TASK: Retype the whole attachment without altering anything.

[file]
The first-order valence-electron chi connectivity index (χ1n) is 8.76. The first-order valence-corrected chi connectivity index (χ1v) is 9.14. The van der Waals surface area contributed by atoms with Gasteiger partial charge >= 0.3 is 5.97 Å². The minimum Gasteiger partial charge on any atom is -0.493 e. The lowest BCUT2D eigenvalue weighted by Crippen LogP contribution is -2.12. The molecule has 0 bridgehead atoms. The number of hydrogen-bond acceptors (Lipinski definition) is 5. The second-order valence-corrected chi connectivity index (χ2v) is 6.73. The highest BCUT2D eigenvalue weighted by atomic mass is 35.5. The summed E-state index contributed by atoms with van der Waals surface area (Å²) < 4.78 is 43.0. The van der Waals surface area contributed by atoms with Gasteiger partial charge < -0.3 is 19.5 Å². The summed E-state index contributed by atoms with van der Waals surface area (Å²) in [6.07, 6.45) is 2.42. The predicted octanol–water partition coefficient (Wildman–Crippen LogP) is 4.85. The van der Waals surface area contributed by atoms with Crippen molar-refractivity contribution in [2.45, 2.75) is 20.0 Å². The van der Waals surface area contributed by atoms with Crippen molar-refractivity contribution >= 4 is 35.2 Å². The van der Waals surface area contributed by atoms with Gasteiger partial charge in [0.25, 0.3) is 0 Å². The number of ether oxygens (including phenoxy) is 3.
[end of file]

The first-order valence-electron chi connectivity index (χ1n) is 8.76. The first-order valence-corrected chi connectivity index (χ1v) is 9.14. The van der Waals surface area contributed by atoms with Gasteiger partial charge >= 0.3 is 5.97 Å². The minimum Gasteiger partial charge on any atom is -0.493 e. The lowest BCUT2D eigenvalue weighted by Crippen LogP contribution is -2.12. The molecule has 0 bridgehead atoms. The number of hydrogen-bond acceptors (Lipinski definition) is 5. The second-order valence-corrected chi connectivity index (χ2v) is 6.73. The highest BCUT2D eigenvalue weighted by atomic mass is 35.5. The summed E-state index contributed by atoms with van der Waals surface area (Å²) < 4.78 is 43.0. The van der Waals surface area contributed by atoms with Gasteiger partial charge < -0.3 is 19.5 Å². The summed E-state index contributed by atoms with van der Waals surface area (Å²) in [6.07, 6.45) is 2.42. The predicted octanol–water partition coefficient (Wildman–Crippen LogP) is 4.85. The van der Waals surface area contributed by atoms with Crippen molar-refractivity contribution in [2.45, 2.75) is 20.0 Å². The van der Waals surface area contributed by atoms with Crippen molar-refractivity contribution >= 4 is 35.2 Å². The van der Waals surface area contributed by atoms with Gasteiger partial charge in [0.25, 0.3) is 0 Å². The number of ether oxygens (including phenoxy) is 3.